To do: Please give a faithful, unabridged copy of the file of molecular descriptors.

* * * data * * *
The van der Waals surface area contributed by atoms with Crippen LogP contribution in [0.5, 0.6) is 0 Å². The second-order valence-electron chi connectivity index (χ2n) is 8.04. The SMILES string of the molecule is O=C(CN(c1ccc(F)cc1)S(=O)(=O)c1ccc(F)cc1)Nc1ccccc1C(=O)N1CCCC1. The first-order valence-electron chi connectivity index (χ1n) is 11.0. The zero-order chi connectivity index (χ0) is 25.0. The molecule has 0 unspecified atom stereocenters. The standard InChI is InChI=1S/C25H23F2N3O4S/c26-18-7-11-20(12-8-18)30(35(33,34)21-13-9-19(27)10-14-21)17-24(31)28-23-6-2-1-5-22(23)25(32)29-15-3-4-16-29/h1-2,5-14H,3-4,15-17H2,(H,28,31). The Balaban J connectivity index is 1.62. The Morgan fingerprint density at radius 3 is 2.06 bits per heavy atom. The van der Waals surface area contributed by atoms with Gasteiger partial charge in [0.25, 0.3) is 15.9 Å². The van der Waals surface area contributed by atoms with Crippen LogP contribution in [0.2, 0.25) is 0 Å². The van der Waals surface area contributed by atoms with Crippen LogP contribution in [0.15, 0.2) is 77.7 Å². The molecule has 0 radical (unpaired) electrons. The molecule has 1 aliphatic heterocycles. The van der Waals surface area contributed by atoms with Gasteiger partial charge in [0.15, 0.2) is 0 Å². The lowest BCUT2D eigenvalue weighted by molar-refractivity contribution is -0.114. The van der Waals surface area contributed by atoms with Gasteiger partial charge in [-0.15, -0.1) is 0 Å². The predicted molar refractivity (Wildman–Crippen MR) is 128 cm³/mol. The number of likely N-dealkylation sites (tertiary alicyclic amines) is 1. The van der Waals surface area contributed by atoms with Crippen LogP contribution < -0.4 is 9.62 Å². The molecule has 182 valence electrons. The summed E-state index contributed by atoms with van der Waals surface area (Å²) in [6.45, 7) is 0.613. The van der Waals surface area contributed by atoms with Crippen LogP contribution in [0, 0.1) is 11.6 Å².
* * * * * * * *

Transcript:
The van der Waals surface area contributed by atoms with Crippen LogP contribution in [0.5, 0.6) is 0 Å². The second-order valence-electron chi connectivity index (χ2n) is 8.04. The SMILES string of the molecule is O=C(CN(c1ccc(F)cc1)S(=O)(=O)c1ccc(F)cc1)Nc1ccccc1C(=O)N1CCCC1. The first-order valence-electron chi connectivity index (χ1n) is 11.0. The zero-order chi connectivity index (χ0) is 25.0. The molecule has 0 unspecified atom stereocenters. The standard InChI is InChI=1S/C25H23F2N3O4S/c26-18-7-11-20(12-8-18)30(35(33,34)21-13-9-19(27)10-14-21)17-24(31)28-23-6-2-1-5-22(23)25(32)29-15-3-4-16-29/h1-2,5-14H,3-4,15-17H2,(H,28,31). The Balaban J connectivity index is 1.62. The Morgan fingerprint density at radius 3 is 2.06 bits per heavy atom. The van der Waals surface area contributed by atoms with Gasteiger partial charge in [0.25, 0.3) is 15.9 Å². The van der Waals surface area contributed by atoms with Crippen LogP contribution in [0.2, 0.25) is 0 Å². The van der Waals surface area contributed by atoms with Crippen LogP contribution in [0.15, 0.2) is 77.7 Å². The molecule has 0 radical (unpaired) electrons. The molecule has 1 aliphatic heterocycles. The van der Waals surface area contributed by atoms with Gasteiger partial charge in [0.15, 0.2) is 0 Å². The lowest BCUT2D eigenvalue weighted by molar-refractivity contribution is -0.114. The van der Waals surface area contributed by atoms with Gasteiger partial charge in [-0.15, -0.1) is 0 Å². The predicted molar refractivity (Wildman–Crippen MR) is 128 cm³/mol. The number of likely N-dealkylation sites (tertiary alicyclic amines) is 1. The van der Waals surface area contributed by atoms with Crippen LogP contribution < -0.4 is 9.62 Å². The molecule has 182 valence electrons. The summed E-state index contributed by atoms with van der Waals surface area (Å²) in [6.45, 7) is 0.613. The van der Waals surface area contributed by atoms with Crippen LogP contribution in [0, 0.1) is 11.6 Å².